Staying ahead of ongoing vandalism and theft in Aberdeen’s parks can be a challenge, but they won’t give up, parks officials say.
Parks & Recreation Director Karl Harris and Parks Maintenance Supervisor Craig Coic discussed the challenges at length, after the issue came up at a recent City Council meeting.
Parks most affected are the six that currently have public bathrooms: Morrison, Sam Benn, Franklin, Finch, Pioneer and the Bishop Athletic Complex.
“Our crew deals with vandalism, drug paraphernalia and sex paraphernalia at every restroom facility. We even have people stealing the bathroom hardware out of the restrooms. We are constantly tweaking (pun intended) with our schedule to try and maintain the restrooms in a safe and clean manner,” Harris said. To this list, he and Coic add graffiti and occasionally, fires.
Many of Aberdeen’s parks have been revamped, making them even more popular, particularly on sunny days. More people go to Sam Benn, with its new playground and disc golf, in one weekend than used to go there in one year, Harris said.
The needles and broken fixtures got so bad at Franklin Field, they decided to remove the restroom, which will be repainted and moved to Finch Playfield and Water Park, where someone broke one of the water features recently. Finch is where a new stainless steel container for disposing of syringes was vandalized, and discovered to be empty, while needles were found nearby.
Toilet paper and metal theft is the biggest problem at Bishop Athletic Complex, where expensive wiring for lighting has been stolen and a crowbar has been used to steal multiple rolls of toilet paper.
Pioneer is often tagged with graffiti and manhole covers are stolen from there. A fire was set in the toilet.
A storage shed at Morrison had to be removed because it was broken into so often.
Sam Benn has had broken doors, sinks, camp-style fires set, graffiti and a problem with needles. “We spend a bundle on locks,” Harris said.
Theft and vandalism have been “going on forever” in Aberdeen’s parks, so Harris does not want to sound like he’s whining when discussing the latest types that affect the city’s parks. “It’s part of our job.”
He sites records noting vandalism of trees and light poles in the city and parks by “hooligans,” dating back to the 1920s. Challenges of today, such as tagging and hypodermic needles seem different to Harris and Coic, who have the perspective of working for Parks and Recreation since they were teenagers in the 1970s.
Though mechanization has made upkeep such as mowing go faster, vandalism and theft is time consuming. In 1980, the department’s five full time employees and a cadre of federally funded volunteers serviced 80 acres. Today, there are two full time employees and a fluctuating number of part-timers who service more than 139 acres.
The annual budget for maintenance is around $100,000 per year. Figures are not broken out specifically for vandalism and theft, Harris said.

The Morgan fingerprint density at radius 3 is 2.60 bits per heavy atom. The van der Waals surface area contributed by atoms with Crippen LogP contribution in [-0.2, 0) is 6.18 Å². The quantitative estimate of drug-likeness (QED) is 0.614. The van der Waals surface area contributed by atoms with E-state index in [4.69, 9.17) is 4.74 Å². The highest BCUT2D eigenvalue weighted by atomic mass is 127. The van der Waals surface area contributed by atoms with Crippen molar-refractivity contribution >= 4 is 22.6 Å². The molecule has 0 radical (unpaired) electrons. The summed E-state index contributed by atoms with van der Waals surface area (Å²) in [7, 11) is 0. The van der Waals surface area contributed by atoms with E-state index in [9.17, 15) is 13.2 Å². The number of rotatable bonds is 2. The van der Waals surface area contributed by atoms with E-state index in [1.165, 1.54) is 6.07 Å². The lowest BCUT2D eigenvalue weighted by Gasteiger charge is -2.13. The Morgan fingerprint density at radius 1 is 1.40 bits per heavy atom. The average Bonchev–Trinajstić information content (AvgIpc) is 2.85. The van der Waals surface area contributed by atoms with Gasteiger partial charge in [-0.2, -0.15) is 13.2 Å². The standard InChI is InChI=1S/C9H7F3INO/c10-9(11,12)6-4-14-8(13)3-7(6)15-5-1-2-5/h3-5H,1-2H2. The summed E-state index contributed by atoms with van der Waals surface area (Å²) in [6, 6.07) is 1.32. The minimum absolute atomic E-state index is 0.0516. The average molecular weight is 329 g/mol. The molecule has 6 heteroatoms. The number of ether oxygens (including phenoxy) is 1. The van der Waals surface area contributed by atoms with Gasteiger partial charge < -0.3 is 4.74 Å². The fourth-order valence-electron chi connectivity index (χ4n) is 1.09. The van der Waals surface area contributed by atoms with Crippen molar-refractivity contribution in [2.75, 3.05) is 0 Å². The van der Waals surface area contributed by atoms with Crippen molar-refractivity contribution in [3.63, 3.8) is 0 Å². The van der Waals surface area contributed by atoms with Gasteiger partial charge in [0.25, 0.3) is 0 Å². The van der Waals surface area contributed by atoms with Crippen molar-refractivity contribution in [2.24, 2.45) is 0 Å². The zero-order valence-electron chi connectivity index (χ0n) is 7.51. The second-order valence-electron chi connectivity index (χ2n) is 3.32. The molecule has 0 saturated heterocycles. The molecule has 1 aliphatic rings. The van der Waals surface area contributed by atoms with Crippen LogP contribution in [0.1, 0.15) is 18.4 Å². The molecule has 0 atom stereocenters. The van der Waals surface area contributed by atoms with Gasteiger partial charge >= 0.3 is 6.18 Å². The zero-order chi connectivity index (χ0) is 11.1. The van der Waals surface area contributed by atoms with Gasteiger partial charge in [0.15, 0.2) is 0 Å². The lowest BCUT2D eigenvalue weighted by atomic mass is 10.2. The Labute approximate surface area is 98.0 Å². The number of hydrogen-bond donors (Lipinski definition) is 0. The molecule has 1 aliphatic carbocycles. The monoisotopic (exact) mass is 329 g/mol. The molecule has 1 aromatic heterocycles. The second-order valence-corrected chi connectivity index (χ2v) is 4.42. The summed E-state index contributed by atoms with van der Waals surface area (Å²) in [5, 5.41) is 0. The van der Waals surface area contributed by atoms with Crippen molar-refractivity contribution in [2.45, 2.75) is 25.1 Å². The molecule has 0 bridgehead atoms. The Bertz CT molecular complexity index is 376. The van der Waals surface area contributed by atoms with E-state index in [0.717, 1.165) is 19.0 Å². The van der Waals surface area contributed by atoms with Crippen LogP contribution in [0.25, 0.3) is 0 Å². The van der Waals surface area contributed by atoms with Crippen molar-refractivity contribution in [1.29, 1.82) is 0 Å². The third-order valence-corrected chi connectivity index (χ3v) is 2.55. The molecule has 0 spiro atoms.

Crews find needles in the parks almost every day. Fortunately, Coic said, most are capped. Only twice has he found an uncapped needle, he added.
Stainless steel needle containers purchased for several hundred dollars expressly so drug users can drop dispose of their needles safely, have essentially not been used, they said.
Each park crew carries less costly portable “sharps” dispensers, plastic gloves and often use grabbers on a handle to retrieve the needles, Coic said. He warns his workers to wear protective gear and never to retrieve any trash without looking first and using tools, not their hands.
The portable containers, which Harris likened to “glorified Folger’s cans” are taken to the Aberdeen Fire Station for disposal.
Because the homeless and drug addicts often sleep in public restrooms, permanent ones are closed at some point in the afternoon, partially to protect staff who often found people camped there in the morning. After hours, portable toilets are used. Portables, such as one at Sam Benn, are cleaned by contractors at least twice a week, Harris said. Unfortunately, people often urinate and defecate outside the public toilets “to spite us,” he says.
Drinking fountains in parks are not going to be replaced, due to ongoing vandalism and the expense of repair and replacement.
Noting how tough it is to stay ahead of the vandals and thieves, Harris and Coic are determined to keep the parks well-maintained. “We are not going to give up trying to keep the restrooms clean and safe.” Harris said.
If you see a violation such as drug dealing being committed, call 911. If you find a sink or toilet paper rack broken, then call the police non-emergency number: 360-533-8765.
“Don’t assume someone else is going to call” and do not intervene, Harris said.
For a list of specific parks with restrooms and recent vandalism and theft there, please go to our website.
Most parks are open from dusk to 10 p.m. For a complete list of Aberdeen’s parks and park trails, check city hall’s website.
Here is a rundown of recent challenges with vandalism and theft at Aberdeen parks with public restrooms, according to Parks & Recreation Director Karl Harris and Parks Maintenance Supervisor Craig Coic:
West Market St.
This park attracts the most complaints, and has the most damaged restroom, which is boarded up. Vandals also broke the doors open. Needles were found and bathroom fixtures were vandalized so often, it was decided to close the bathroom structure. The area behind it was cemented to prevent stashing the needles, but needles were found behind and taped to the toilet.
Needles have been found here, and homeless and addicts have locked themselves in the bathrooms. A stainless steel sharps container was attached to the wall. Two weeks after it was installed earlier this summer, the cleaning crew saw needles about. Harris went to inspect the container and found “someone had tried to pull it off the wall.” It was damaged, and inside, no needles were to be found. Later, it was found destroyed.